Spaceship Jupiter" is mentioned. Is this an early part
of the program that culminated in the 1997 Jupiter 2?
Episode 5, "The Terrible Toys": The only
time the Seaview's Flying Sub bay bulkhead is seen receding, from
the perspective of the pilots, as the Flying Sub drops away.
Episode 6, "Day Of Evil": Patterson's
and Crane's terminal conditions are some of the saddest moments
of the series.
Episode 7, "Deadly Waters": Kowalski's
brother, Stan, figures prominently in this adventure. Nelson uses
the Flying Sub to divert a runaway sub from colliding with the
Seaview. One of the funniest lines of the series: (Sharkey)
"What does he mean we're going to use something that's working
perfectly? We don't have anything that's even working!"
The crew lying on the deck is a poignant moment in the
Episode 8, "Thing From Inner Space":
Patterson's greatest adventure. His father, Derrick, is
in the teaser. One of Patterson's skills is photography.
The only post-second season reference to the mini-sub.
(Nelson: "Chief, order the mini-sub raised well-clear of
its launch hatch.")
Terry Becker in The Death Watch.
9, "The Death Watch": A combination empty Seaview/Nelson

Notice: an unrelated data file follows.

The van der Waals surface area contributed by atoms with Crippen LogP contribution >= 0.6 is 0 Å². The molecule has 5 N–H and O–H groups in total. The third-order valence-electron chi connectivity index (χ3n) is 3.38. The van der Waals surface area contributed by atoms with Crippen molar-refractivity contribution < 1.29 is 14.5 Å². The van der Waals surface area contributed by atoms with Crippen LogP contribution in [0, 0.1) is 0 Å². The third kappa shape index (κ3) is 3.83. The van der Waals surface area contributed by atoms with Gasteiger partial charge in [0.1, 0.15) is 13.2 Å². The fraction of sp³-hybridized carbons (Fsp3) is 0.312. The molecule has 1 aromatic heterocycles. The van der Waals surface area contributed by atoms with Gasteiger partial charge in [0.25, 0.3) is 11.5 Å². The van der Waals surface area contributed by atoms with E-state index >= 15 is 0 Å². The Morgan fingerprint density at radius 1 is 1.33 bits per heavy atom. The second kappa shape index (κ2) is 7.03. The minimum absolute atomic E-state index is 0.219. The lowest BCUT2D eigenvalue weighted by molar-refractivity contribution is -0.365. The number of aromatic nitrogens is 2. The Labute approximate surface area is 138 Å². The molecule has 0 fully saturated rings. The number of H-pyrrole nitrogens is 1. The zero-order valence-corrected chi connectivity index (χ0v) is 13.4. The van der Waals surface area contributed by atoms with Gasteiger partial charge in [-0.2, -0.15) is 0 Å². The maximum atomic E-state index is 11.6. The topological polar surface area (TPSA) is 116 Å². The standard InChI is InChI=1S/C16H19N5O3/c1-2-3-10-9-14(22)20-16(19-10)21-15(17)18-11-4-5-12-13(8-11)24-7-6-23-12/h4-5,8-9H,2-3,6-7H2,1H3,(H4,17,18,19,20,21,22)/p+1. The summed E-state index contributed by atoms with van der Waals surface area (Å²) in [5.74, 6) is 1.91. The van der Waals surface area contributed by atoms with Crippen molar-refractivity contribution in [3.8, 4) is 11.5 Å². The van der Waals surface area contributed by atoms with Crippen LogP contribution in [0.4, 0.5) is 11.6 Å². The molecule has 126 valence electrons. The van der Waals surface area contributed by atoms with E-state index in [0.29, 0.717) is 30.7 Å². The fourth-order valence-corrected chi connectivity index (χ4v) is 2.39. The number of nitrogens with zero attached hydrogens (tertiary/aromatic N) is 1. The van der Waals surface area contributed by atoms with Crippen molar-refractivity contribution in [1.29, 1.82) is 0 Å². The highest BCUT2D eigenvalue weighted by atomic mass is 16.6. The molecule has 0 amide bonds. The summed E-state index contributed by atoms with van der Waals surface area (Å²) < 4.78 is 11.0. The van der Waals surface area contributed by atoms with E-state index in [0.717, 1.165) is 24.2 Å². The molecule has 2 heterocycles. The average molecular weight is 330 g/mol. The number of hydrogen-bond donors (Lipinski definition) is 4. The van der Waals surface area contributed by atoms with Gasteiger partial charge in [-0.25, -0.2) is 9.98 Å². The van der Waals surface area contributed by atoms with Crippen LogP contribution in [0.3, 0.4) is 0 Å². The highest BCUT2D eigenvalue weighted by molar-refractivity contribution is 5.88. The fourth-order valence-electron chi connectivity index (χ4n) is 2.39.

versus Crane episode. Nelson is particularly tragic in this
thriller. Richard Basehart and Terry Becker at their best.
Episode 11, "The Haunted Submarine":
Candidate for the funniest scene of the series! (Sharkey and the
extinguisher foam.) Richard Basehart is wonderful in a dual
13, "The Lost Bomb": The enemy sub, Vulcan, couples
with the Flying Sub.
Episode 14, "Brand Of The Beast": Sequel to Werewolf.
Monster From The Inferno, Werewolf, and Brand Of The Beast
could loosely be considered Voyage's only trilogy. Both
Monster From The Inferno and Werewolf have subplots concerning
a communications blackout; and are episodes 1 and 2 of this season.
And of course, Brand Of The Beast is the sequel to Werewolf.
Dialogue reveals the Flying Sub can carry 15 people, in addition
to the pilot, when performing rescue operations.
Episode 17, "The Heat Monster": One
of the rare appearances of the Seaview's Sno-Cat.
Episodes 19,20, and 23: ("The Mermaid",
"The Mummy", and "Doomsday Island) Crewman Ron
(Thompson) is killed by the merman; Crewman Phil (Simpson) is
killed by the mummy; and Crewman Ray is killed by the hatched
amphibian. (Fortunately, the producers used poetic license, and
the guys returned to the Seaview in subsequent adventures!)
Episode 21, "The Shadowman": The first story
where the Seaview crew prepares to launch a spacecraft. (Journey
With Fear in the fourth year will do it with a bigger budget.)
General Blake is played by Tyler McVee. McVee plays the
"general" in The Edge Of Doom in Year Four. Is
this the same character?
Episode 22, "No Escape From Death":
Essentially Voyage's flashback episode, though scripted as a "new"
adventure. Perhaps a more accurate title would be "No
Escape From Stock Footage"!
Episode 24, "The Wax Men": This thriller
pushes the envelope with unique music by Robert Drasnin, as well
as several music-less scenes.
Episode 26, "Destroy Seaview!": Season
finale. Only episode with "Seaview" as part of
Captain Crane & Clown,
The Wax Men